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What is a Living Will?

Putting Your Wishes in Writing

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Planning for what happens to you if you suffer from a terminal illness or are critically injured should be made a part of your estate plan, otherwise these difficult decisions will be left to your family and doctors. The legal document necessary to put your wishes in writing is called a Living Will.

What is a Living Will?

A Living Will is a legal document that allows you to write down your wishes with regard to what medical procedures you want, or do not want, to receive if you are in a irreversible coma, have been diagnosed with a terminal illness, or have suffered from a severe injury and are not expected to fully recover. A Living Will should also allow you to designate an agent, advocate, or surrogate to speak on your behalf if you are unable to do so for yourself.

State Laws Govern Living Wills

As with Advance Medical Directives and financial Powers of Attorney, all 50 states have their own specific laws that govern Living Wills. These laws will generally provide for the following:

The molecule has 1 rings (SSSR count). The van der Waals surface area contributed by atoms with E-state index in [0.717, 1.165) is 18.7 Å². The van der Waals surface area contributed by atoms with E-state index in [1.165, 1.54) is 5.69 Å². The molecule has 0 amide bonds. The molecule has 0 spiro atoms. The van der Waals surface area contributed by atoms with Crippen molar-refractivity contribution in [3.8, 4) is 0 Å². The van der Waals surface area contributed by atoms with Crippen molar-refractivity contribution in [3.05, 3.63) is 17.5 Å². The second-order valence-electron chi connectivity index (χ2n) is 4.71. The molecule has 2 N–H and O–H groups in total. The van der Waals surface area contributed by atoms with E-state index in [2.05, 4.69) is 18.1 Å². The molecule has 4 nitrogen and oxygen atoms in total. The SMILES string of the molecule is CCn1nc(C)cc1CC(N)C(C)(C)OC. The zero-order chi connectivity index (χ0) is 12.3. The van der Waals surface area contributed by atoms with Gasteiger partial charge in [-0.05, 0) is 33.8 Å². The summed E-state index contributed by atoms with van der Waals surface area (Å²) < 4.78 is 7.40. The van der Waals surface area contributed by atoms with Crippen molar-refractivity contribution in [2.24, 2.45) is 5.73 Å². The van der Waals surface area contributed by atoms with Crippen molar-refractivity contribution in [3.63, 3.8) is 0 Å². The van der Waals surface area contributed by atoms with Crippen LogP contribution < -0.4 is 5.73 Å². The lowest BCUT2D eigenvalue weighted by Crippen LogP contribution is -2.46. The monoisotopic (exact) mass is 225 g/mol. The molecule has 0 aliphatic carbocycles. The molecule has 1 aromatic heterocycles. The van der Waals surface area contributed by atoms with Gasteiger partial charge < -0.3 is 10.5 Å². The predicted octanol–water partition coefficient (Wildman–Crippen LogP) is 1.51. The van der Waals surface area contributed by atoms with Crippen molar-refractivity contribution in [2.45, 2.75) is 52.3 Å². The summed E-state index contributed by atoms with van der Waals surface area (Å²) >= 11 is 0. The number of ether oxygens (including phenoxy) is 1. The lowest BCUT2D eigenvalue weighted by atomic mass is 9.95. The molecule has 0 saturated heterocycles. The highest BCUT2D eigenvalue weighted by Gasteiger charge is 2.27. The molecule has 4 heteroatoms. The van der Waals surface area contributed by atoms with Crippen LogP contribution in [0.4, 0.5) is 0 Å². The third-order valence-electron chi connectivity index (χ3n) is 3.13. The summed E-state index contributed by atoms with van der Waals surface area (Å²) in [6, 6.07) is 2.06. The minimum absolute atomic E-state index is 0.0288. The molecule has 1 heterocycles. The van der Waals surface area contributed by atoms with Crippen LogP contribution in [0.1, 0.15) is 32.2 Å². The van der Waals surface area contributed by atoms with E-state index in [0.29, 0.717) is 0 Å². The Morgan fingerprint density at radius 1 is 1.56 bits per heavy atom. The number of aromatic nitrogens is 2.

1. Who can make a Living Will (usually a mentally competent person who is over the age of 18);
  2. What minimal provisions a Living Will must contain to be legally enforceable;
  3. Who can and cannot be named as an agent, advocate, or surrogate;
  4. What legal formalities must be observed when a Living Will is signed; and
  5. Who can and cannot witness the signing of a Living Will (many states prohibit a health care provider from acting as a witness).

Because of these strict state law requirements, it is important to have your estate planning attorney assist you with preparing and signing your Living Will.

Complying With HIPAA Rules

Aside from strict state law requirements, your Advance Medical Directive or Living Will must also contain provisions to comply with the federal Health Insurance Portability and Accountability Act of 1996, or HIPAA. Some states have also enacted laws that are similar to HIPAA, such as California.

BEWARE - While HIPAA was enacted in 1996, it took Congress until 2001 in which to promulgate the rules that govern HIPAA compliance. As such, if you already have an Advance Medical Directive and a Living Will but your documents were created before 2001, then your Advance Medical Directive and Living Will are not HIPAA compliant and must be redone in order for these documents to work as you expect them to work.

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